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Province has mining industry’s back

Labour Minister opens Sudbury mining safety conference
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Laurie Scott MOL
Labour Minister Laurie Scott speaking at the Workplace Safety North's mining health and safety conference in Sudbury, April 10. (Photo by Len Gillis)

Provincial Labour Minister Laurie Scott said the announcement of new mining research installation in Sudbury shows that Ontario is open for business and open for jobs.

Scott was speaking in Sudbury, April 10, at the opening ceremony for the annual Mining Health and Safety Conference hosted by Ontario’s Workplace Safety North.

Scott told the conference that mining continues to be a mainstay of the Ontario economy and she congratulated the delegates for their work in keeping the industry operating safely.

She said her ministry was proud to report there were no fatalities in Ontario mines in 2018.

Just as important she said was the fact that Ontario Mine Rescue was celebrating its 90th anniversary in 2019.

“That is an incredible accomplishment and not to be taken lightly,” said Scott. “You are all here with one objective; making Ontario’s mines safer.”

Along with being a leading jurisdiction in Canada for mine safety, Scott said Ontario is still the leader for mining exploration and mining production.

“Ontario generated more than $10 billion worth of minerals in 2018 and Ontario’s exploration expenses were $583 million, up eight per cent over 2017,” she said.

“Ontario’s mining industry creates more than 26,000 direct jobs and 60,000 indirect jobs. Our province is open for business and open for jobs and the mining sector is critically important to Ontario’s growth.”

Scott also said Northern Ontario interests are being looked after by Queen’s Park, mentioning Northern Ontario Heritage Fund's spending of more than $59 milllion in 349 projects across the region.

One of those was the announcement made in Sudbury the previous day of $2.6 million for the purchase and installation of a new wire rope testing machine that will be used for hoisting in the underground mining industry.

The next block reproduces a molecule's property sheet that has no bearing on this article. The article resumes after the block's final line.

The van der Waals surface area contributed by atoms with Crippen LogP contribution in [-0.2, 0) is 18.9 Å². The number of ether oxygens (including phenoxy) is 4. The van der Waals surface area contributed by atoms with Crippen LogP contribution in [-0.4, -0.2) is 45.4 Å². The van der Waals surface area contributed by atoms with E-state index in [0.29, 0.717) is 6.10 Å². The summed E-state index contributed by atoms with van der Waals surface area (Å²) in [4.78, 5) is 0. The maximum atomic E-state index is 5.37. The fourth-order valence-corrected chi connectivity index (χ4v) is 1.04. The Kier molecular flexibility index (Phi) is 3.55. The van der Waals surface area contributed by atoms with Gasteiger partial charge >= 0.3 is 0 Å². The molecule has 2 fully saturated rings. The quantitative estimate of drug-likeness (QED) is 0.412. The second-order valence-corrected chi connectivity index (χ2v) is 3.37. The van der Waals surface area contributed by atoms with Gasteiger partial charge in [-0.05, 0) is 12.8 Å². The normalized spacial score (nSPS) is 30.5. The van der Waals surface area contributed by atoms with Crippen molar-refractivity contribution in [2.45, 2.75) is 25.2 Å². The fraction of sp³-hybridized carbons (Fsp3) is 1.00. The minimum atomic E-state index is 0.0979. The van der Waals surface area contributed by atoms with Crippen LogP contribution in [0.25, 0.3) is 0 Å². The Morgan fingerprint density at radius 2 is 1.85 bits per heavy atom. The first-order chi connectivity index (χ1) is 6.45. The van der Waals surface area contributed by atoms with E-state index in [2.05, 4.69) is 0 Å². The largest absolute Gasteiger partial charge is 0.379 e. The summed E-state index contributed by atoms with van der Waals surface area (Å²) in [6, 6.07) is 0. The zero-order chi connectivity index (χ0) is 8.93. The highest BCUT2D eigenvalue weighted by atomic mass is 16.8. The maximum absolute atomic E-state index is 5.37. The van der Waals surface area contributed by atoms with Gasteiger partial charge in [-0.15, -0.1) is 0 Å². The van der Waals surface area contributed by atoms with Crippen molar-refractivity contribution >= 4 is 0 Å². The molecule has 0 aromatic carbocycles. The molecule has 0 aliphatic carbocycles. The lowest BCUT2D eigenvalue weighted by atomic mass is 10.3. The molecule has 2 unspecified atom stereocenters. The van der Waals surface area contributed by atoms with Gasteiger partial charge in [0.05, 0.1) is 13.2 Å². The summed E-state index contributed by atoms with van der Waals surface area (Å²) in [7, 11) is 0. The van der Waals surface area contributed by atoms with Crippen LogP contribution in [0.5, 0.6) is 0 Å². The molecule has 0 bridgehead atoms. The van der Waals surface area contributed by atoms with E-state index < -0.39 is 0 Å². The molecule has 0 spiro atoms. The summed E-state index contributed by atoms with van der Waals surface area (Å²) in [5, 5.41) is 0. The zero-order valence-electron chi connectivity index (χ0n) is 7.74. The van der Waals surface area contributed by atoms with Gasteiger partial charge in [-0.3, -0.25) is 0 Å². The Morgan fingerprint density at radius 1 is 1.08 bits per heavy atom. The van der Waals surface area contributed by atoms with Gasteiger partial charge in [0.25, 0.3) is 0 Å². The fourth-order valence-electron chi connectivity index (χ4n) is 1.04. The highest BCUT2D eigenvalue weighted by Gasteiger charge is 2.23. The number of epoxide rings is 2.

Wire ropes are used to support elevator cages that take workers underground and back to surface, and also for hoisting skip carriers that bring the ore to surface.

The rope testing machine is located at the Materials Testing Laboratory operated by the Ministry of Labour in Sudbury.

Mine operators are required by law to submit rope samples to the lab for testing. Half of the ropes submitted are from Ontario.

The remainder are from across Canada and the rest of the world. The ministry charges fees to mine operators to test the ropes.

“Rope safety is essential for mine operators to ensure their mines are operating safely and reliably,” Scott said.

“This machine will help to keep workers in the mining sector safe across the world.”

After touring the Sudbury rope testing lab, Scott said “it was inspiring really to see the passion” of the workers who ensure that the ropes are maintained safely.

The new machine is set to replace a machine that is 25 years old. The new equipment is expected to be up and running by April of 2020.

The Sudbury facility tests mine ropes for every mine in Ontario, as well as for mines and suspension bridge operations across Canada and around the world.

There is a fee for testing and this helps to bring in roughly $850,000 revenue for the ministry.

 

Len Gillis is the editor of the Sudbury Mining Solutions Journal.




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